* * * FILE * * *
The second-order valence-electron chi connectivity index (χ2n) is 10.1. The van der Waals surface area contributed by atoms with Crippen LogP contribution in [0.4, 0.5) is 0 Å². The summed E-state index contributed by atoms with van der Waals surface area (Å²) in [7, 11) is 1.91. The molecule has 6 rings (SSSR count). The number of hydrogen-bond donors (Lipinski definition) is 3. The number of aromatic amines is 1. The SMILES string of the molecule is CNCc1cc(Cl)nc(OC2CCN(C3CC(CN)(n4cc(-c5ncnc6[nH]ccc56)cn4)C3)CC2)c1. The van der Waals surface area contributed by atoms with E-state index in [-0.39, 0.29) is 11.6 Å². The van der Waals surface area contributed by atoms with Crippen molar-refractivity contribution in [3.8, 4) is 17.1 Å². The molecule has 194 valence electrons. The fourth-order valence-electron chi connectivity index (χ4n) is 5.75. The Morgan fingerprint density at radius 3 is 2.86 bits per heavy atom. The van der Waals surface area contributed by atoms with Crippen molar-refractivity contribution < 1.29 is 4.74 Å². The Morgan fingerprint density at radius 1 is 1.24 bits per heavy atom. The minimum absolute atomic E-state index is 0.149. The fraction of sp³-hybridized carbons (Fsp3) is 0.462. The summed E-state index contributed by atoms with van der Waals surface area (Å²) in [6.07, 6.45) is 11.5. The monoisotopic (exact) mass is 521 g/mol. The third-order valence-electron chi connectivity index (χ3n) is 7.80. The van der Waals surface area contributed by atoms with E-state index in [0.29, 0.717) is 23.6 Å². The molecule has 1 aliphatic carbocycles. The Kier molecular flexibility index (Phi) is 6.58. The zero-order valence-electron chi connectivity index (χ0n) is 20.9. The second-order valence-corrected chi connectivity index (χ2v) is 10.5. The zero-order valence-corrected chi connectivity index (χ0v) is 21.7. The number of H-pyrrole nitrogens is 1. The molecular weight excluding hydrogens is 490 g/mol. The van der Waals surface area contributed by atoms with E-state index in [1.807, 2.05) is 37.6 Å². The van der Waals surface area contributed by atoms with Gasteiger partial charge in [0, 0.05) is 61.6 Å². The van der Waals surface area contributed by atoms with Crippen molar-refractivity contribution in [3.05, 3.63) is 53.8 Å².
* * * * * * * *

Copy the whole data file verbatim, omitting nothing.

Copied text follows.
The second-order valence-electron chi connectivity index (χ2n) is 10.1. The van der Waals surface area contributed by atoms with Crippen LogP contribution in [0.4, 0.5) is 0 Å². The summed E-state index contributed by atoms with van der Waals surface area (Å²) in [7, 11) is 1.91. The molecule has 6 rings (SSSR count). The number of hydrogen-bond donors (Lipinski definition) is 3. The number of aromatic amines is 1. The SMILES string of the molecule is CNCc1cc(Cl)nc(OC2CCN(C3CC(CN)(n4cc(-c5ncnc6[nH]ccc56)cn4)C3)CC2)c1. The van der Waals surface area contributed by atoms with E-state index in [-0.39, 0.29) is 11.6 Å². The van der Waals surface area contributed by atoms with Crippen molar-refractivity contribution in [3.8, 4) is 17.1 Å². The molecule has 194 valence electrons. The fourth-order valence-electron chi connectivity index (χ4n) is 5.75. The Morgan fingerprint density at radius 3 is 2.86 bits per heavy atom. The van der Waals surface area contributed by atoms with Crippen molar-refractivity contribution < 1.29 is 4.74 Å². The Morgan fingerprint density at radius 1 is 1.24 bits per heavy atom. The minimum absolute atomic E-state index is 0.149. The fraction of sp³-hybridized carbons (Fsp3) is 0.462. The summed E-state index contributed by atoms with van der Waals surface area (Å²) in [6.07, 6.45) is 11.5. The monoisotopic (exact) mass is 521 g/mol. The third-order valence-electron chi connectivity index (χ3n) is 7.80. The van der Waals surface area contributed by atoms with E-state index in [0.29, 0.717) is 23.6 Å². The molecule has 1 aliphatic carbocycles. The Kier molecular flexibility index (Phi) is 6.58. The zero-order valence-electron chi connectivity index (χ0n) is 20.9. The second-order valence-corrected chi connectivity index (χ2v) is 10.5. The zero-order valence-corrected chi connectivity index (χ0v) is 21.7. The number of H-pyrrole nitrogens is 1. The molecular weight excluding hydrogens is 490 g/mol. The van der Waals surface area contributed by atoms with E-state index in [1.807, 2.05) is 37.6 Å². The van der Waals surface area contributed by atoms with Gasteiger partial charge in [0, 0.05) is 61.6 Å². The van der Waals surface area contributed by atoms with Crippen molar-refractivity contribution in [3.05, 3.63) is 53.8 Å².